Synopsis of Never Lie by Freida McFadden
Tricia and Ethan, newlyweds, are on the hunt for their ideal home.
But a terrible winter blizzard strands them at the estate when they visit the isolated house that had belonged to Dr. Adrienne Hale, a famous psychiatrist who disappeared without a trace four years before. Having no way out till the blizzard finally ends, they waited.
When Tricia goes looking for a book to read to pass the time till the snow stops falling, she discovers a hidden room. One that includes transcripts of Dr. Hale’s interviews with all of his patients. Tricia is horrified to hear the events leading up to Dr. Hale’s disappearance and disappearance itself unfold on the cassette tapes she listens to.
Later and later, Tricia listens to the tapes one by one. Dr. Adrienne Hale’s elaborate network of falsehoods begins to collapse with each new revelation.
Tricia finally finishes the last tape. The one that exposes every gruesome detail.
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When I first started reading Never Lie by Freida McFadden, I found myself enjoying it. It has some interesting presumptions. Tricia and Ethan, newlyweds, have an appointment with a broker to view a majestic manor that may or may not be their dream home, depending on its price. It’s enormous, stunning, and replete with secret passages and chambers. I was excited by the story until this point.
The real estate agent doesn’t show up, and a major snowstorm hits. Tricia and Ethan are trapped by the snowstorm and decide to spend the night at home. While Tricia grows increasingly worried and dislikes the mansion, Ethan is instantly enamored by its ominous air. Strange items of clothing from the previous tenants are worn, and they find unexpected food in the refrigerator.
Dr. Adrienne Hale, the former owner, was a prominent psychiatrist who vanished and is thought dead. I was engrossed in this section of the book from beginning to end. The missing therapist was devoted and bright, and she treated problematic individuals out of her home.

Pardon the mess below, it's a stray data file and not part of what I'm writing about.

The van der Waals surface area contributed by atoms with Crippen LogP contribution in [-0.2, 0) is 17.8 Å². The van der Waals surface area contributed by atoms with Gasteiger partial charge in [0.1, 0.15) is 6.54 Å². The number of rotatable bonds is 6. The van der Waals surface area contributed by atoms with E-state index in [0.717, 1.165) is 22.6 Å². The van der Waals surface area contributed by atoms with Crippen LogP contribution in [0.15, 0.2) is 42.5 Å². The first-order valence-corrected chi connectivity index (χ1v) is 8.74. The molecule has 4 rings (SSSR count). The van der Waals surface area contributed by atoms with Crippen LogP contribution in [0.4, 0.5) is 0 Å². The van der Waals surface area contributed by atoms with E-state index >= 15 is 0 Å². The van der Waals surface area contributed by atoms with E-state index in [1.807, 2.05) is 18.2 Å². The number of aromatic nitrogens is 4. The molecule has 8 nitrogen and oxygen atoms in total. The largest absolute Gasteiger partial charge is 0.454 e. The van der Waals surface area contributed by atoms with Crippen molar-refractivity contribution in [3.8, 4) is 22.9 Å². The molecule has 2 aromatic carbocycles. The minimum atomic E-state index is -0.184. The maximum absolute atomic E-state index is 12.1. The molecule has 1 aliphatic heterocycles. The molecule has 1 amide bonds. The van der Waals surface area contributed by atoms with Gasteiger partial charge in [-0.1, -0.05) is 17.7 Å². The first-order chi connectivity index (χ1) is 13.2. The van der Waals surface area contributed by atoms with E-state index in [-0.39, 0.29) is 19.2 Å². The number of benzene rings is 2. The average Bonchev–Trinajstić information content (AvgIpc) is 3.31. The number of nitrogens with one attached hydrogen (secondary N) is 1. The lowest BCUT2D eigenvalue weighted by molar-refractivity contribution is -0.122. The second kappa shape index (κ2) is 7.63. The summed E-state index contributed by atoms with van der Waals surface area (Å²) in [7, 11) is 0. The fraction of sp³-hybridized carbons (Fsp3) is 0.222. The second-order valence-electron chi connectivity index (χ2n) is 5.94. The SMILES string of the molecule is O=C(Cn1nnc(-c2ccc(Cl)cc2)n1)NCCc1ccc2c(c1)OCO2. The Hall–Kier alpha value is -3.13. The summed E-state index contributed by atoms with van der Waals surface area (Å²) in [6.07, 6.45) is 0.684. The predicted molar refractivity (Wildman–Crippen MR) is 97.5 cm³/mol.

This tense psychological thriller benefits much from the stark isolation of its setting. The narrative jumps back and forth in time from the current day, when Tricia and Ethan are temporarily staying at Dr. Hale’s home, to Dr. Hale’s life and her recorded sessions with her patients. McFadden has succeeded in engaging me in the plot up to this point.
The story takes an unexpected turn after an apparently minor incident sparks a wave of revenge actions. The plot takes an unexpectedly grim turn. Nothing is what it seems, and there is no one for the reader to root for. The main disclosure is a startling twist that actually surprised me, yet it left me feeling quite sad at the same time.
I worried about Luke and shook my head when decent individuals were tossed aside and slaughtered because they were in the way. There is no compassion or bravery here; only heartless people trying to rationalize their evil. I don’t understand McFadden’s point. Is it true that everyone can do evil things?
Certainly, I’m hoping not. Delilah, as a young child, eagerly anticipates her mother’s reaction to the daisies she brings her. The naivety is tragic, especially in light of the book’s final act, which presents gloom as though each character were competing to be the most repulsive.
The first part of McFadden’s book is well-written and interesting, but the latter half, which includes some really uncomfortable moments, is off-putting.
Overall, I will give it a 3 out of 5 stars. Worthy of reading but don’t expect much.
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